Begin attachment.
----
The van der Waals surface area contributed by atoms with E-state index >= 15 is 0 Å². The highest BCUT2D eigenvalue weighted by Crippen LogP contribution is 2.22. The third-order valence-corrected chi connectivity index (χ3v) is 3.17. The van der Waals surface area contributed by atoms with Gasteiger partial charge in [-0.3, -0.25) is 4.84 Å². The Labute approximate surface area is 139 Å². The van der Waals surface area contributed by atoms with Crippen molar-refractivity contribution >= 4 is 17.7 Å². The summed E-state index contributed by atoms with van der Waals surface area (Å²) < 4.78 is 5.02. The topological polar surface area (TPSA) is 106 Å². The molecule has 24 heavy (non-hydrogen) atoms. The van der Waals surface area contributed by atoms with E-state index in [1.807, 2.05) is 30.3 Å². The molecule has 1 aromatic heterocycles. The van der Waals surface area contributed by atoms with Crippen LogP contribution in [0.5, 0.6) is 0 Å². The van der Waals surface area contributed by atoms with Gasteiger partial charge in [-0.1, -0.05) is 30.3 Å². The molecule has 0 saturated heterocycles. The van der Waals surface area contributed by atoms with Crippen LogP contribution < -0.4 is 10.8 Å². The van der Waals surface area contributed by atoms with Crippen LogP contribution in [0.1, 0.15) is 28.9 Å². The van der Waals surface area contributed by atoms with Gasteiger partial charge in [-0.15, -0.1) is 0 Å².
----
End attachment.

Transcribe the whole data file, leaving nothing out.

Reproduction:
The van der Waals surface area contributed by atoms with E-state index >= 15 is 0 Å². The highest BCUT2D eigenvalue weighted by Crippen LogP contribution is 2.22. The third-order valence-corrected chi connectivity index (χ3v) is 3.17. The van der Waals surface area contributed by atoms with Gasteiger partial charge in [-0.3, -0.25) is 4.84 Å². The Labute approximate surface area is 139 Å². The van der Waals surface area contributed by atoms with Crippen molar-refractivity contribution >= 4 is 17.7 Å². The summed E-state index contributed by atoms with van der Waals surface area (Å²) < 4.78 is 5.02. The topological polar surface area (TPSA) is 106 Å². The molecule has 24 heavy (non-hydrogen) atoms. The van der Waals surface area contributed by atoms with E-state index in [1.807, 2.05) is 30.3 Å². The molecule has 1 aromatic heterocycles. The van der Waals surface area contributed by atoms with Crippen LogP contribution in [0.5, 0.6) is 0 Å². The van der Waals surface area contributed by atoms with Gasteiger partial charge in [-0.1, -0.05) is 30.3 Å². The molecule has 0 saturated heterocycles. The van der Waals surface area contributed by atoms with Crippen LogP contribution < -0.4 is 10.8 Å². The van der Waals surface area contributed by atoms with Crippen LogP contribution in [0.1, 0.15) is 28.9 Å². The van der Waals surface area contributed by atoms with Gasteiger partial charge in [-0.15, -0.1) is 0 Å².